Diversity & Inclusion MattersAugust 10, 2016

Summer 2016

Vice Dean's Message

Members of the Institute for Sexual and Gender Minority Health and Wellbeing team.

Welcome to the third installment of the Feinberg Office of Diversity and Inclusion newsletter. We’ve just completed our first year of work towards our aspiration to enrich the culture of Feinberg by enhancing diversity and inclusiveness. This edition of the newsletter is a testament to what all of us, engaged in this mission, have accomplished at Feinberg.

As we move into our second year, we do so with an even stronger resolve. When these efforts were “rebooted” in 2015, we found an environment ready for change and a constituency eager to make a difference. Please accept our warmest thanks to so many for helping to make change happen. We are a better community when we acknowledge our unique gifts, accept our cultural differences and respect our many varied points of view. As a leading academic medical center in science, innovation and clinical medicine, we now take the path towards leadership in diversity and inclusion. Last week, in response to a number of troubling national and international events, a town hall meeting was held to provide members of the Feinberg community with an opportunity to share opinions, feelings, and concerns.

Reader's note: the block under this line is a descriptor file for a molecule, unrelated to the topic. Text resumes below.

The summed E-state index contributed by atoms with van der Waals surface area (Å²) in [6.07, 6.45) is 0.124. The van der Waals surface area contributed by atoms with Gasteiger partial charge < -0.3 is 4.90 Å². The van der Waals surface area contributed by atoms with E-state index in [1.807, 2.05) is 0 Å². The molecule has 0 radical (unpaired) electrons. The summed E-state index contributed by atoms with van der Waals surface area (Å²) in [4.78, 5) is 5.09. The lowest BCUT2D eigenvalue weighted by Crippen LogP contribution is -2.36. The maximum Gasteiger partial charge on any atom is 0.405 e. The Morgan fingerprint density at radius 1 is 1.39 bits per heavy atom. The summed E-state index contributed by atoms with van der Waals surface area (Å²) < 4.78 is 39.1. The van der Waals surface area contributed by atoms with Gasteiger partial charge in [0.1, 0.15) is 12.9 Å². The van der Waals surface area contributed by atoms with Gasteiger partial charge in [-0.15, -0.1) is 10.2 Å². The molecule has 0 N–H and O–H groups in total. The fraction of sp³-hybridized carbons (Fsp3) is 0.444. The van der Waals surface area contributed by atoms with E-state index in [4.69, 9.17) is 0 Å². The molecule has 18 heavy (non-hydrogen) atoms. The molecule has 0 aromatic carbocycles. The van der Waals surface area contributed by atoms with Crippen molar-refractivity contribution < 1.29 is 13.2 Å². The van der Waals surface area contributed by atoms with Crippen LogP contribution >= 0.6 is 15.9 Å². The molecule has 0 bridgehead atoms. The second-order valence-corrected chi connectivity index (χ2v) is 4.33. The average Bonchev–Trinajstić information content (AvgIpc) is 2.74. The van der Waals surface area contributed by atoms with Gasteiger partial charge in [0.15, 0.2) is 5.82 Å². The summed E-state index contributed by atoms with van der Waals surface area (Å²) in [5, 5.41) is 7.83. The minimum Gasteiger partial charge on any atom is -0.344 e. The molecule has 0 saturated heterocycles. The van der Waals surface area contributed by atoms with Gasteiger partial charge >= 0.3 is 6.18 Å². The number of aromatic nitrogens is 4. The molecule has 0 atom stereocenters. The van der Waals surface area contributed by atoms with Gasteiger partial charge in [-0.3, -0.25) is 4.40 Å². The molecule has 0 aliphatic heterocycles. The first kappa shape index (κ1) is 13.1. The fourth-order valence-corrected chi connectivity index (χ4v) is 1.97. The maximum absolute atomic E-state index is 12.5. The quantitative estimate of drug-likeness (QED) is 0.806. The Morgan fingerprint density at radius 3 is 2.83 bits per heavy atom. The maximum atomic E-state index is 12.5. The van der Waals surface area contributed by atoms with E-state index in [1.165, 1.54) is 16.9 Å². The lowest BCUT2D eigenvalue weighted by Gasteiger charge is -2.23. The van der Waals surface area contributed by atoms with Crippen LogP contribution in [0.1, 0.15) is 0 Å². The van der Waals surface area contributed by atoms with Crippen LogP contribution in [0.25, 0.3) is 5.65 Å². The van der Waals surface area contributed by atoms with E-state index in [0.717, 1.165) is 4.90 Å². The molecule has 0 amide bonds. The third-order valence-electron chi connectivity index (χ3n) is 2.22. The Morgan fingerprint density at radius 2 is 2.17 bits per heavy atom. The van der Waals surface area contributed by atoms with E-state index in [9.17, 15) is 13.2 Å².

Click here to view highlights from the Office of Diversity and Inclusion Graduation Brunch. Let us know what you think about our newsletters and visit our website — we invite your feedback. Please also join our Diversity and Inclusion listserv.  Have a wonderful rest of the summer and a great fall!

Clyde W. Yancy, MD, MSc, Vice Dean, Diversity and Inclusion

Perspectives on Diversity

Guest Column: Institute for Sexual and Gender Minority Health and Wellbeing